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posted Feb 27, 2007

Jan Ulrich is perhaps the greatest cycling talent in the world. However, without the full support of his T-Mobile team, he was never going to overcome the ruthlessness of the Lance Armstrong lead Discovery Channel team.

The loss of Jan from the peloton last year was a crushing blow to the man and his retirement was only a question of time.

I don't want to enter the guilty/not guilty debate but just want to remember the man who cause the TDF to light up with his constant attacks on the yellow jersey and his humility as he waited for Armstrong to return to the lead group after the latter was unseated

Good luck Jan...

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comment by Sam (U1650299)

posted Feb 27, 2007

I too will prefer to remember Ullrich such as when he waited for Armstrong also. That moment, although a tiny one, is still my fondest of the man, because it displayed a sporting morality which is lost in many other sports with a 'win at all costs' Schumacher-like attitude.

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posted Feb 27, 2007

Its interesting that a comparision is drawn with other GREAT bike riders because I dont think that he was viewed as such! When you saw him on a bike he was always riding in such an " uncomfortable " way and would be riding in very big gears - compared with those around him.his liking for the sport was never portrayed by media / team members as that of enjoyment! Even when he won the Worlds.

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posted Feb 27, 2007

End of an era with both Lance and Ulrich now gone but the writing was on the wall, he only just edged on to the podium on the last time trial in 05. Last year's tour was a huge anti climax with Ullrich and Basso out but we'll never get to the bottom of that business.

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posted Feb 27, 2007

I remember that day Ed. Wasn’t Jan one of the friendliest most charismatic of the riders. Its a great shame that he has had to go and if this is the price we have to pay lets hope its worth it. It's unbelievable that Basso has come out of all this smelling of roses although it must be said that neither has been found guilty of anything. OP, it is alleged, was just a way of the Spanish polititians diverting its attention from political issues at the time and to enable the media tycoon, by making the Spanish public turn away from cycling, to put even more rubbish on Spanish TV (we have still to here anything about the other sports supposedly connected with OP - and we know which they are and which teams are alledgedly involved dont we. Anyway at the end of the day we have a great clean British cycling renaissance going on - this year one of our men will win a classic, the prologue of the TDF and the British public won't be able to get enough of the beautiful sport. Then there's Nicole Cooke. See you on your bike in 2008. Papa.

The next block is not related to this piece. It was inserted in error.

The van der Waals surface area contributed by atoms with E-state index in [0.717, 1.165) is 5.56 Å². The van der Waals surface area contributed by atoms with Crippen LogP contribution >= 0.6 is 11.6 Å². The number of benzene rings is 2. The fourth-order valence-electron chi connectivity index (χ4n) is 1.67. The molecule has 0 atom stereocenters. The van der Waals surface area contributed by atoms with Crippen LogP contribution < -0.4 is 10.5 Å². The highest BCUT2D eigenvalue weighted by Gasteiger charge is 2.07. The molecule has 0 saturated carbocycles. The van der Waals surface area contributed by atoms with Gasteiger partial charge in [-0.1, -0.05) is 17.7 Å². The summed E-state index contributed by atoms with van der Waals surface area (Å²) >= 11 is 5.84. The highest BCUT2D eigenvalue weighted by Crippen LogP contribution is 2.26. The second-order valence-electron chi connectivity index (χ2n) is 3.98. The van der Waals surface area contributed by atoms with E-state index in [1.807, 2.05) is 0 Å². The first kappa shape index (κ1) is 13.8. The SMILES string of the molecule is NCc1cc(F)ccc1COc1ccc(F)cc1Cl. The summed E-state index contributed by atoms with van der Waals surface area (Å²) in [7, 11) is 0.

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posted Feb 28, 2007

One of sports true personalities and a top guy (such as that time he stopped and waited for Armstrong). It's a real shame to see his career end in such a way. We'll miss him.

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posted Feb 28, 2007

Don't worry folks! Someone new will be along soon, the "greats" are just the best of their day.

I thought Ulrich was going to be another super-rider when he first appeared but it was not to be. Personally I think Joop Zoetemelk was much better than Jan was.

Now Coppi, Anquetil, Mercxx, Hinault & Armstrong all in one season that would be a race of the greats!

As to the drugs thing, doping is endemic in sport- no smoke without fire. The UCI's stance just makes cycling look bad because the other sports are secretive.

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posted Feb 28, 2007

Jan ullrich is an underachiever. Very talented, but does not have the brains or discipline to stay fit in the winter. What a waste of a career.

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posted Feb 28, 2007

Good riddance to Ullrich. This guy wasted a huge talent due to his sheer laziness in the winter and colossal appetite for junk food. Rather than send him off to a nice comfortable retirement, he should be tied by the hands to the rear of the Tour's publicity caravan and be dragged round route of this year's tour as an example to others.

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posted Feb 28, 2007

Jan is to cycling what George Best was to football – a huge talent but a wasted talent. In a flush of youthful enthusiasm he managed to stay focussed long enough to win a Tour de France. Once the fame and money started rolling in though he was distracted too much and didn’t give his all any more.